6

Okay, so here's how I understand IoC and DI in Web API to work when using Castle Windsor.

Note, though, that my confidence that I understand it as I should, though, falls somewhere between my confidence I could best Dennis Rodman in a one-on-one basketball game and my confidence in his sanity.

Another way to put it is to say that I have spent the last several days reading up on IoC/DI/Castle Windsor with Web API and experimenting with it, but I still feel like wearily responding, "All down but nine, pard; set 'em up on the other alley."

I have several more specific questions on Stack Overflow about it, such as this one, but am not yet much clearer about it.

So I'm going to "talk out loud" and hope that somebody responds with something that will refine my understanding, shed some light on this opaque (to me) subject, or help unravel this Gordian knot.

Point: The basis of IoC/DI lies in passing interfaces to constructors, so that the class with the constructor does not have to instantiate its own objects; in fact, has no need to know the concrete component/class.

Point: To set this up, you need code like so in your Controllers:

private readonly IDepartmentRepository _deptsRepository;

public DepartmentsController(IDepartmentRepository deptsRepository)
{
    if (deptsRepository == null)
    {
        throw new ArgumentNullException("deptsRepository is null");
    }
    _deptsRepository = deptsRepository;
}

Point: Some class that implements IDepartmentRepository is passed to the DepartmentsController constructor

Point: The coder doesn't do that explicitly - the IOC container (Castle Windsor, in this case) does that "automatically" by intercepting the Web API routing mechanism with its own, as with code like this, in global.asax.cs:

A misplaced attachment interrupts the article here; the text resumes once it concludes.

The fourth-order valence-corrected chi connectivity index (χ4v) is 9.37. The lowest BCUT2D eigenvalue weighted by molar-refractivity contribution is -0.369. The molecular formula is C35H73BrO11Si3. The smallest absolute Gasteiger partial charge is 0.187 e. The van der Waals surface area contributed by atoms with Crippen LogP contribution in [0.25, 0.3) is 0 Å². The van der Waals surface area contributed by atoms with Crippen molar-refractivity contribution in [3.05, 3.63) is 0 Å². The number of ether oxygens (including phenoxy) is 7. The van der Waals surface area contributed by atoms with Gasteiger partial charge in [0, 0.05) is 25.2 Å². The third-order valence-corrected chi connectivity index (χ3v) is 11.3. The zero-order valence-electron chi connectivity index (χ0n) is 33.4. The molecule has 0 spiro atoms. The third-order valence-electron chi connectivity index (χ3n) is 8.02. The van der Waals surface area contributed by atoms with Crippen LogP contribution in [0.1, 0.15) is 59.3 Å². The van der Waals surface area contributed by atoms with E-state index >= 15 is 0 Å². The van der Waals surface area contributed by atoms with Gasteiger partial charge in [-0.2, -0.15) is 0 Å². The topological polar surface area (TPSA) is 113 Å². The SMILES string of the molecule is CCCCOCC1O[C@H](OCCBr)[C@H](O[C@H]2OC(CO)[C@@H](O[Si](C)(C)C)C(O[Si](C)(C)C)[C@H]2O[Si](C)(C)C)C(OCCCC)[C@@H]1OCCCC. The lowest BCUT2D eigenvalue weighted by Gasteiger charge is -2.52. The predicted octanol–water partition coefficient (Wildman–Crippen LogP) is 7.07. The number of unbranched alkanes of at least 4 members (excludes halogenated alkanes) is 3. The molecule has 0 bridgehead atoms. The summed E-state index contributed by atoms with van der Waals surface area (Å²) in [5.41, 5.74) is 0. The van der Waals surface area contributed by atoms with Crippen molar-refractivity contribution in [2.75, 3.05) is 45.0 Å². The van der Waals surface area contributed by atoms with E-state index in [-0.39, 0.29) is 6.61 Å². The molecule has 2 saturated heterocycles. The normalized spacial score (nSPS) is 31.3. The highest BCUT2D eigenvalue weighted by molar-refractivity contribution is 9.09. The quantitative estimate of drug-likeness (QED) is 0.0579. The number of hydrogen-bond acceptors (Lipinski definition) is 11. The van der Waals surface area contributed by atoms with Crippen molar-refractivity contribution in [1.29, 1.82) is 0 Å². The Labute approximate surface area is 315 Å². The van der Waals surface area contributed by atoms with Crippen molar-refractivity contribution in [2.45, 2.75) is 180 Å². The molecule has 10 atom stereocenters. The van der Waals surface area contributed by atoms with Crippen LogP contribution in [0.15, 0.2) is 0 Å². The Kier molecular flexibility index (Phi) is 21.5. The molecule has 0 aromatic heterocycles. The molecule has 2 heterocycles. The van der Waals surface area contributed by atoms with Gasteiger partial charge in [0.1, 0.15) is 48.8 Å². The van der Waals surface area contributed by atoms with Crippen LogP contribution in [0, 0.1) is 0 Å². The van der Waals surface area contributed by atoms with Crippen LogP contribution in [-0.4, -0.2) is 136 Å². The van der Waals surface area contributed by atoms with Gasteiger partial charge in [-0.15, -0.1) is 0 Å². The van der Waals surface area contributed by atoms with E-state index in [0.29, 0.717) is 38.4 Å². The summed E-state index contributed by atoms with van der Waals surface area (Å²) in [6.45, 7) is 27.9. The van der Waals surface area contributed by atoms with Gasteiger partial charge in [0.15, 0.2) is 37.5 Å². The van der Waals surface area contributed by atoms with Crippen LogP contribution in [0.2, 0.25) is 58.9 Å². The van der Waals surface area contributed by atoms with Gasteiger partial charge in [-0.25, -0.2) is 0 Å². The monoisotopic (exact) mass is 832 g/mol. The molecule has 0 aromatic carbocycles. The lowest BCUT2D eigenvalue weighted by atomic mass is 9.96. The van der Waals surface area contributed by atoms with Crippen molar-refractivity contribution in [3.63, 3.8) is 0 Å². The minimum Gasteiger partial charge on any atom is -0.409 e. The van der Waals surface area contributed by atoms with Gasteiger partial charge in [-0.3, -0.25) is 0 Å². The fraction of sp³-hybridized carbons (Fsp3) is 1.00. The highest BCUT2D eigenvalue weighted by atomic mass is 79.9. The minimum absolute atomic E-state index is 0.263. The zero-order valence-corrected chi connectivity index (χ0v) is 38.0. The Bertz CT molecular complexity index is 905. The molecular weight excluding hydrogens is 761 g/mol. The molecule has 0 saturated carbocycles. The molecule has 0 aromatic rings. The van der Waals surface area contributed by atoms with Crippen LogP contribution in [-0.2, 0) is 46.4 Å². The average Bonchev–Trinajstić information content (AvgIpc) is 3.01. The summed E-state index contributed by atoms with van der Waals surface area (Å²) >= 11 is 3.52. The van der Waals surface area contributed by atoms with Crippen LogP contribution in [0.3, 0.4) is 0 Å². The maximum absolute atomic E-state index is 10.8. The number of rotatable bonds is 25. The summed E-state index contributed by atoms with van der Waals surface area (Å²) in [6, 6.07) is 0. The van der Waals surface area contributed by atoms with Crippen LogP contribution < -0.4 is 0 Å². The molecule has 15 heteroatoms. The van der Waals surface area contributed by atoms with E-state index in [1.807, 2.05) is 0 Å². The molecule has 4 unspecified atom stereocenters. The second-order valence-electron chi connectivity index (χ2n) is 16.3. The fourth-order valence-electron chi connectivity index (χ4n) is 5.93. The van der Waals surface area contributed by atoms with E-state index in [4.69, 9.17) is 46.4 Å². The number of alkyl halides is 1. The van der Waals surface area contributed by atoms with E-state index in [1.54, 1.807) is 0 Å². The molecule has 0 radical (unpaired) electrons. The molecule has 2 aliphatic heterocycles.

GlobalConfiguration.Configuration.Services.Replace(
                typeof(IHttpControllerActivator), new WindsorCompositionRoot(_container));

Point: global.asax.cs' Application_Start() gets the ball rolling and calls the Installer/Registrar with code such as:

protected void Application_Start()
{            
    AreaRegistration.RegisterAllAreas();

    WebApiConfig.Register(GlobalConfiguration.Configuration);
    FilterConfig.RegisterGlobalFilters(GlobalFilters.Filters);
    RouteConfig.RegisterRoutes(RouteTable.Routes);
    BundleConfig.RegisterBundles(BundleTable.Bundles);

    ConfigureWindsor(GlobalConfiguration.Configuration);
}

public static void ConfigureWindsor(HttpConfiguration configuration)
{
    _container = new WindsorContainer();
    _container.Install(FromAssembly.This());
    _container.Kernel.Resolver.AddSubResolver(new CollectionResolver(_container.Kernel, true));
    var dependencyResolver = new WindsorDependencyResolver(_container);
    configuration.DependencyResolver = dependencyResolver;
}   

Point: Lots of other Castle Windsor scaffolding has to be set up for this. Specifically, classes need to be "installed" (registered - I think registered would have been a better/more easily grokkable term for it).

This is one of my major "say what?"/headscratching areas. I don't know if that registration code should look like this:

public object GetService(Type serviceType)
{
    return _container.Kernel.HasComponent(serviceType) ? _container.Resolve(serviceType) : null;
}

public IEnumerable<object> GetServices(Type serviceType)
{
    if (!_container.Kernel.HasComponent(serviceType))
    {
        return new object[0];
    }

    return _container.ResolveAll(serviceType).Cast<object>();
}

...or like this: